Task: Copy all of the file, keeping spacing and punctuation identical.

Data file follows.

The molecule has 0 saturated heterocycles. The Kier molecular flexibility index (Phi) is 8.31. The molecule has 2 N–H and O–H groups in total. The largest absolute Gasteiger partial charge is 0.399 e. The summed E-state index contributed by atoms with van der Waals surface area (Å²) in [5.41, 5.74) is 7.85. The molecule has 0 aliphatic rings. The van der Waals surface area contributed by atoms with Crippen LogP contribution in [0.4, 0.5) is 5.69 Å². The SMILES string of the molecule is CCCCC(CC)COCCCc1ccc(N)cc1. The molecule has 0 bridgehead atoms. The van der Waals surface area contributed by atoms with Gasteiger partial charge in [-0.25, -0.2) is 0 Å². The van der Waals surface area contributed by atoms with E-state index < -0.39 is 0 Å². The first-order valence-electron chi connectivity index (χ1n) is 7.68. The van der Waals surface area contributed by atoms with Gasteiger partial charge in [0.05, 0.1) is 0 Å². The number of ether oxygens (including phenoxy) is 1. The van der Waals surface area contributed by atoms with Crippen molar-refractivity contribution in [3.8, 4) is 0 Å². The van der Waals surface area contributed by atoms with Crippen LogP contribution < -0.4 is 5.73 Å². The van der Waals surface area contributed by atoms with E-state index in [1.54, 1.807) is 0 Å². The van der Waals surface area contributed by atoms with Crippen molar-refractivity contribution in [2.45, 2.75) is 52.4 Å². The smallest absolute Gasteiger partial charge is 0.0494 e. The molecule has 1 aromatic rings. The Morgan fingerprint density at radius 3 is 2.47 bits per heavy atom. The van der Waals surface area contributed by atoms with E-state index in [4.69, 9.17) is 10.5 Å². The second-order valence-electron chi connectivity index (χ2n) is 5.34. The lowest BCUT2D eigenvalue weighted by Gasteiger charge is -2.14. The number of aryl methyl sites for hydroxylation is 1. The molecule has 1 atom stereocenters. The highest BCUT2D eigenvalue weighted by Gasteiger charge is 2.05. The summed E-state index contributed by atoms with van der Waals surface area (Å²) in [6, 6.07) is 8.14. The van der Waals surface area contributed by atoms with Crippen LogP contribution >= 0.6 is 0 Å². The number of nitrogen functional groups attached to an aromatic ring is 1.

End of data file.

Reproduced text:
The molecule has 0 saturated heterocycles. The Kier molecular flexibility index (Phi) is 8.31. The molecule has 2 N–H and O–H groups in total. The largest absolute Gasteiger partial charge is 0.399 e. The summed E-state index contributed by atoms with van der Waals surface area (Å²) in [5.41, 5.74) is 7.85. The molecule has 0 aliphatic rings. The van der Waals surface area contributed by atoms with Crippen LogP contribution in [0.4, 0.5) is 5.69 Å². The SMILES string of the molecule is CCCCC(CC)COCCCc1ccc(N)cc1. The molecule has 0 bridgehead atoms. The van der Waals surface area contributed by atoms with Gasteiger partial charge in [-0.25, -0.2) is 0 Å². The van der Waals surface area contributed by atoms with E-state index < -0.39 is 0 Å². The first-order valence-electron chi connectivity index (χ1n) is 7.68. The van der Waals surface area contributed by atoms with Gasteiger partial charge in [0.05, 0.1) is 0 Å². The number of ether oxygens (including phenoxy) is 1. The van der Waals surface area contributed by atoms with Crippen molar-refractivity contribution in [3.8, 4) is 0 Å². The van der Waals surface area contributed by atoms with Crippen LogP contribution < -0.4 is 5.73 Å². The van der Waals surface area contributed by atoms with E-state index in [1.54, 1.807) is 0 Å². The van der Waals surface area contributed by atoms with Crippen molar-refractivity contribution in [2.45, 2.75) is 52.4 Å². The smallest absolute Gasteiger partial charge is 0.0494 e. The molecule has 1 aromatic rings. The Morgan fingerprint density at radius 3 is 2.47 bits per heavy atom. The van der Waals surface area contributed by atoms with E-state index in [4.69, 9.17) is 10.5 Å². The second-order valence-electron chi connectivity index (χ2n) is 5.34. The lowest BCUT2D eigenvalue weighted by Gasteiger charge is -2.14. The number of aryl methyl sites for hydroxylation is 1. The molecule has 1 atom stereocenters. The highest BCUT2D eigenvalue weighted by Gasteiger charge is 2.05. The summed E-state index contributed by atoms with van der Waals surface area (Å²) in [6, 6.07) is 8.14. The van der Waals surface area contributed by atoms with Crippen LogP contribution >= 0.6 is 0 Å². The number of nitrogen functional groups attached to an aromatic ring is 1.